As part of LexisNexis Enterprise Solutions’ journey to a lean delivery model, I’ve been reflecting on some of the lessons learned, both individually and as a group. Let’s be honest, we aren’t perfect and there are times when more traditional thinking challenges our agile ways of working, but perhaps the biggest learning is the importance of operating with an agile mindset.
Customer needs change.
One of the biggest risks associated with developing products, software or otherwise, is developing the wrong product. Anyone remember the Amazon Fire Phone? Thought not. Those who do probably still regret buying it. Studies suggest that new product failure rates of 30-40% are not uncommon. In software products, failure rates can also easily apply to product features. I’ve certainly added new apps or taken app updates and dismissed (or worse still deleted) them almost immediately when I found the new features to either not be useful to me or not living up to the sales pitch. The same applies in an enterprise environment.
While building LexisOne in the cloud over the last two years, we’ve learnt that customer needs will change over time, so we should always expect that. However, we can’t always predict them and hence through continuous discovery, we’ve changed our own understanding of what those needs are. In doing so, we have minimised the waste of working on things that our users don’t need or won’t use – targeting instead the “right” product features and accepting that the definition of “right” will change.
All this potential change brings uncertainty and some risk, and recognition of this has enabled the teams to appropriately address these, which is one of the key reasons for our success with LexisOne. I’ve seen the default behaviour in other ERP projects – namely relying on previous experience to lock down uncertainty, predict and plan it (as best you can) and ultimately minimise it through mitigation, before it happens. Instead, at LexisNexis we set about creating an environment that engenders an agile mindset – a mindset that embraces changes, making it a key input into the delivery process.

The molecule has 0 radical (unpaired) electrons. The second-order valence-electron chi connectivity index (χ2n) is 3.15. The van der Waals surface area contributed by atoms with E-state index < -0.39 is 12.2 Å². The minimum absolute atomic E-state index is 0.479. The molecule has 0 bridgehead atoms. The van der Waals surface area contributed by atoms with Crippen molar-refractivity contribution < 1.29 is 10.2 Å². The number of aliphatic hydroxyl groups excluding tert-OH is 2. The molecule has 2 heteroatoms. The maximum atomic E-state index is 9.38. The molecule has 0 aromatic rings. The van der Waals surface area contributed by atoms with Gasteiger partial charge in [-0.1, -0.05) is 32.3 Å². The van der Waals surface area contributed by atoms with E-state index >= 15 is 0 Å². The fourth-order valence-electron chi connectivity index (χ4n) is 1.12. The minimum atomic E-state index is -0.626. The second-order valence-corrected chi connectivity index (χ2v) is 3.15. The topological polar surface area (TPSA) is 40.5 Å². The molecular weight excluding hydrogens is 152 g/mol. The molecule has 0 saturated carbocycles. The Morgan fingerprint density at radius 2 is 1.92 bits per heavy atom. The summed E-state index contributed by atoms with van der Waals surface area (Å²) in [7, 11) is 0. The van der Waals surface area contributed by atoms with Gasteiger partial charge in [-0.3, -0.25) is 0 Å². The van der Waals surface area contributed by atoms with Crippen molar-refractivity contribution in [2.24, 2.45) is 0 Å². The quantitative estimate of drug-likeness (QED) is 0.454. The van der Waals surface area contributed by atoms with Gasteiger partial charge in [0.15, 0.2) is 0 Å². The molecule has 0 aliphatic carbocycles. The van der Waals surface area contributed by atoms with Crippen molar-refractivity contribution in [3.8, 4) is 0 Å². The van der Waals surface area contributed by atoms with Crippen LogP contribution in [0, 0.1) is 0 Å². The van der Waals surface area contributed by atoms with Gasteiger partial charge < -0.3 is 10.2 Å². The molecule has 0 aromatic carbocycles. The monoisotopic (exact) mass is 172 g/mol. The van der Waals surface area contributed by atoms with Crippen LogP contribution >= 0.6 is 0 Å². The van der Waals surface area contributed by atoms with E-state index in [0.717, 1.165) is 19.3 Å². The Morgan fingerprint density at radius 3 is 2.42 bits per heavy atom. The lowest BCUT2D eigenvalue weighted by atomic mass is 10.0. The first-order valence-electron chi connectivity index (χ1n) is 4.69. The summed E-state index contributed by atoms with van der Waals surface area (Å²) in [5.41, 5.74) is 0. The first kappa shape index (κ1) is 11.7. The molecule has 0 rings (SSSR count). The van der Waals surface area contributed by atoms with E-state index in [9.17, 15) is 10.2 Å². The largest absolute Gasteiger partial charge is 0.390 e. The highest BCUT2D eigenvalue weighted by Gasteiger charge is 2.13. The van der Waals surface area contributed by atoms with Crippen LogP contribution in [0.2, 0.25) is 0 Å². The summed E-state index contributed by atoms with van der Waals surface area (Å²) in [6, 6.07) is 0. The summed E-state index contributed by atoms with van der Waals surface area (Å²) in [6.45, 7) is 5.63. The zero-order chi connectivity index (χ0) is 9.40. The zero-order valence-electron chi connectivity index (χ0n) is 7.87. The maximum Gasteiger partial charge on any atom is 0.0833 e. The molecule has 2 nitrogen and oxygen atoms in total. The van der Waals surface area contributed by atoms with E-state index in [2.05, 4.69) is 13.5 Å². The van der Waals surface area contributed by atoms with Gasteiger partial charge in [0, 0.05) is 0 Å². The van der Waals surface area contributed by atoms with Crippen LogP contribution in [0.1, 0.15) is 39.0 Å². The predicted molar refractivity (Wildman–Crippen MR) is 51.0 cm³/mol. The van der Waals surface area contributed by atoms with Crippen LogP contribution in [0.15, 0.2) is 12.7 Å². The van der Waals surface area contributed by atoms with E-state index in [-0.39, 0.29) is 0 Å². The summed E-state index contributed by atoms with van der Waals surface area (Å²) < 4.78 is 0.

So, what is an agile mindset?
I revisited the research of Dr Carol Dweck during a recent leadership session, and she describes that humans react to situations of uncertainty through two different mindsets – namely Fixed and Growth. People with a Fixed mindset believe that their ability, intelligence and even personality are fixed and cannot change. For example, they may approach uncertainty by relying on what they already know, avoiding challenges, feedback and the risk of failure. A Growth mindset by contrast recognises that those same abilities can be continuously improved by embracing change, seeing uncertainty as an opportunity for new challenges in the knowledge that they can learn and adapt with it. They try, fail fast and learn from that failure to improve. Failure is for these individuals a natural part of learning.
With businesses facing significant levels of uncertainty due to the current pace of technological and socio-economic change, overcoming the challenges will depend largely on the ability of their people to adapt to an agile environment by embracing such a Growth (or agile) mindset.